Chris Halvorsen

In determining how many planets have life you must take into consideration the amount of time it lasts. It could only take up a small fraction of the history of the universe and be gone before we were here.

KryssTal Reply: This is true - a million years is a very short time on a cosmic scale.

Life contains these requirments -

Reproduction - Abitlity to produce more of its own species
Transport - Ability to move substances through itself
Movement - Ability to walk, swim, fly, crawl, etc.
Growth - Increase in cell size and/or number
Regulation - Ability to adjust to outside conditions
Response - Ability to respond to stimulai
Excretion - Ability to get rid of wastes
Nutrition - Ingestion, Digestion, Egestion

KryssTal Reply: We have to keep definitions simple as we only have one example of life - our planet's.

Thanks for your comments - I'll be checking your web site soon.


Simon Johnson

Dear Kryss,

I read your essay "Are we alone in the universe" with great interest.

I wanted to expand on what you said slightly by adding a further comment.  Like you, I believe there must be other life in the universe but that we are never likely to meet it and that it has never visited us here.

The reason for this is the limited time a life form has to become independent of it's parent planet.  If we follow your argument that life will take around 1000 million years to form on a suitable planet, we then have a further period (as with our own Earth) of very unstable geology where life forms which evolve and develop, then become extinct through environmental changes beyond their control.  As the planet becomes more stable (again as with our own Earth) life forms have a chance to develop further. This allows for the growth in intelligence of the dominant life form.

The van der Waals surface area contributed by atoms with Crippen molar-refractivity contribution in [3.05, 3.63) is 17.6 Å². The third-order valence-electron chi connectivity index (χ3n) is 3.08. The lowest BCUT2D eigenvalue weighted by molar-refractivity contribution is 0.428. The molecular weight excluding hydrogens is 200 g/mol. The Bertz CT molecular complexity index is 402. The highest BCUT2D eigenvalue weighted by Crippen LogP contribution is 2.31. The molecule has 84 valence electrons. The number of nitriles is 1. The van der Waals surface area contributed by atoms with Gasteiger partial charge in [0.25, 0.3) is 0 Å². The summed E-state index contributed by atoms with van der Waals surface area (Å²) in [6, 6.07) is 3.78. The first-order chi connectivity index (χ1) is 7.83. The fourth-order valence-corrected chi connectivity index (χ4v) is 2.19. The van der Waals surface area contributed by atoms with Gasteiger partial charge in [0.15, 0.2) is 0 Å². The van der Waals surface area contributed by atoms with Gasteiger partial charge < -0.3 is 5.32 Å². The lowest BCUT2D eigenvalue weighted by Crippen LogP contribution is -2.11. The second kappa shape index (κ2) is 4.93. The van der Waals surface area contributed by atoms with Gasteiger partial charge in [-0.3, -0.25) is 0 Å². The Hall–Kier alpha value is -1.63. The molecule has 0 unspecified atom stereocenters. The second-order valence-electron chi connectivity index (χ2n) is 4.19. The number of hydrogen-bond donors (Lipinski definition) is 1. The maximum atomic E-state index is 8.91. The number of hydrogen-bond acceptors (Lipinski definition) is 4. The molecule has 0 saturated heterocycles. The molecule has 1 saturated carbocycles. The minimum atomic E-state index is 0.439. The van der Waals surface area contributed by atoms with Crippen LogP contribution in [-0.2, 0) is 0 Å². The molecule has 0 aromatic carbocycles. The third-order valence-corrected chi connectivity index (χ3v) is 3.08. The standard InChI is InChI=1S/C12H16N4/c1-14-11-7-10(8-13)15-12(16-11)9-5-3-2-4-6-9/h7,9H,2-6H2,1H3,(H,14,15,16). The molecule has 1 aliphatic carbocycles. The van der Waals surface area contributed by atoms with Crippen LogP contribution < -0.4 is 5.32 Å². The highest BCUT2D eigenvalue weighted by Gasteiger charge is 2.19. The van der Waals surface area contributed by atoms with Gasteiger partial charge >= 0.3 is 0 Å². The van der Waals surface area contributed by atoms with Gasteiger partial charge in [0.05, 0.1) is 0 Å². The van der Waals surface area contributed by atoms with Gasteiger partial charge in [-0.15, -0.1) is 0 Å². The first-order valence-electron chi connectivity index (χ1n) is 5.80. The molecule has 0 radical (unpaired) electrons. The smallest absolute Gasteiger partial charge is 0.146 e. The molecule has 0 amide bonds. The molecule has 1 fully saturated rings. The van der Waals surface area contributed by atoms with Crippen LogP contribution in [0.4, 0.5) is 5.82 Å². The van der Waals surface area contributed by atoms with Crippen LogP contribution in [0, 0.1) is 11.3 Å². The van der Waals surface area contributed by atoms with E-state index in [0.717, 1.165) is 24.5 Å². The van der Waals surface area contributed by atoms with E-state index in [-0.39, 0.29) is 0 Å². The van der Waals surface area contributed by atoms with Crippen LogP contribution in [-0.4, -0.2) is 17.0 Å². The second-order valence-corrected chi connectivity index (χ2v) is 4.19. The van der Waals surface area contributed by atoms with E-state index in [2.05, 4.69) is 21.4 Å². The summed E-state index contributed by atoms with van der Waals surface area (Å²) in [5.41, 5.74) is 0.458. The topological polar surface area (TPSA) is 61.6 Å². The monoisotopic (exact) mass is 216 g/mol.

The next problem however, is that the planet has a finite life and, as with our own species, the process of development of intelligent life will be full of "social" hurdles which delay the development of technology for the good of the species.  If we could go back and divert all the resources invested in non-productive (war, greed and leisure) development, we would probably be far, far further advanced in areas such as health (life span) and travel. Now if this had been the case, I believe we could argue that this would actually spell the end of development of a species because from our own evidence, almost all our technological advances have come through conflict. It is also the case that the only time we as a species genuinely pull together is when we are all faced by conflict.

With the clock ticking on the life span of the planet and the risk of partial or complete destruction of our planet or civilization from external, natural causes (asteroid, volcanic etc) for which we can have no control, growing more probable with time, we and other life forms in the universe would appear to be caught in an introverted development which will never allow galactic exploration.